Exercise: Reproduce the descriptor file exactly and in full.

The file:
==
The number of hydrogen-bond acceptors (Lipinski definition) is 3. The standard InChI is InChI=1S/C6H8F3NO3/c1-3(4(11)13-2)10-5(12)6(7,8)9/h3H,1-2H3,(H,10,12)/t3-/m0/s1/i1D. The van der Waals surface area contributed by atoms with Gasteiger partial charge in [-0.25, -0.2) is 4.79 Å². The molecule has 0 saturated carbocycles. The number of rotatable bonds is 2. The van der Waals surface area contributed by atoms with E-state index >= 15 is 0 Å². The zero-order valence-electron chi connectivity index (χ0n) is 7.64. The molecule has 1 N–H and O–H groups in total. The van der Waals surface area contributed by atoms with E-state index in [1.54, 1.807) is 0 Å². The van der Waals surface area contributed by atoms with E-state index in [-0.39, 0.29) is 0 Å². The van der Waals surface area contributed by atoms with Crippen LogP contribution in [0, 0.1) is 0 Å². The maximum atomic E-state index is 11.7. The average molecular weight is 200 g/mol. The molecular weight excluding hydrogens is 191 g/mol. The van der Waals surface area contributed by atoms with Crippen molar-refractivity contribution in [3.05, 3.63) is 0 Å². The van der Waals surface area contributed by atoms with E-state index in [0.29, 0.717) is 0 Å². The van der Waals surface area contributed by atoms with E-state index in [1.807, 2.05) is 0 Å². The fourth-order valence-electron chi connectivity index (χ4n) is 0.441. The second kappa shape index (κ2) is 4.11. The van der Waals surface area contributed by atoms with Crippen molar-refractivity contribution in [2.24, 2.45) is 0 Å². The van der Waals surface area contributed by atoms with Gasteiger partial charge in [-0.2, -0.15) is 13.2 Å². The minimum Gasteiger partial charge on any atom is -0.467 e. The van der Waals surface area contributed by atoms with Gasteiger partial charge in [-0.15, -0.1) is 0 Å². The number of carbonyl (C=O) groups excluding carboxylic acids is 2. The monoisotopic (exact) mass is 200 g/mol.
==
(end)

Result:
The number of hydrogen-bond acceptors (Lipinski definition) is 3. The standard InChI is InChI=1S/C6H8F3NO3/c1-3(4(11)13-2)10-5(12)6(7,8)9/h3H,1-2H3,(H,10,12)/t3-/m0/s1/i1D. The van der Waals surface area contributed by atoms with Gasteiger partial charge in [-0.25, -0.2) is 4.79 Å². The molecule has 0 saturated carbocycles. The number of rotatable bonds is 2. The van der Waals surface area contributed by atoms with E-state index >= 15 is 0 Å². The zero-order valence-electron chi connectivity index (χ0n) is 7.64. The molecule has 1 N–H and O–H groups in total. The van der Waals surface area contributed by atoms with E-state index in [1.54, 1.807) is 0 Å². The van der Waals surface area contributed by atoms with E-state index in [-0.39, 0.29) is 0 Å². The van der Waals surface area contributed by atoms with Crippen LogP contribution in [0, 0.1) is 0 Å². The maximum atomic E-state index is 11.7. The average molecular weight is 200 g/mol. The molecular weight excluding hydrogens is 191 g/mol. The van der Waals surface area contributed by atoms with Crippen molar-refractivity contribution in [3.05, 3.63) is 0 Å². The van der Waals surface area contributed by atoms with E-state index in [0.29, 0.717) is 0 Å². The van der Waals surface area contributed by atoms with E-state index in [1.807, 2.05) is 0 Å². The fourth-order valence-electron chi connectivity index (χ4n) is 0.441. The second kappa shape index (κ2) is 4.11. The van der Waals surface area contributed by atoms with Crippen molar-refractivity contribution in [2.24, 2.45) is 0 Å². The van der Waals surface area contributed by atoms with Gasteiger partial charge in [-0.2, -0.15) is 13.2 Å². The minimum Gasteiger partial charge on any atom is -0.467 e. The van der Waals surface area contributed by atoms with Gasteiger partial charge in [-0.15, -0.1) is 0 Å². The number of carbonyl (C=O) groups excluding carboxylic acids is 2. The monoisotopic (exact) mass is 200 g/mol.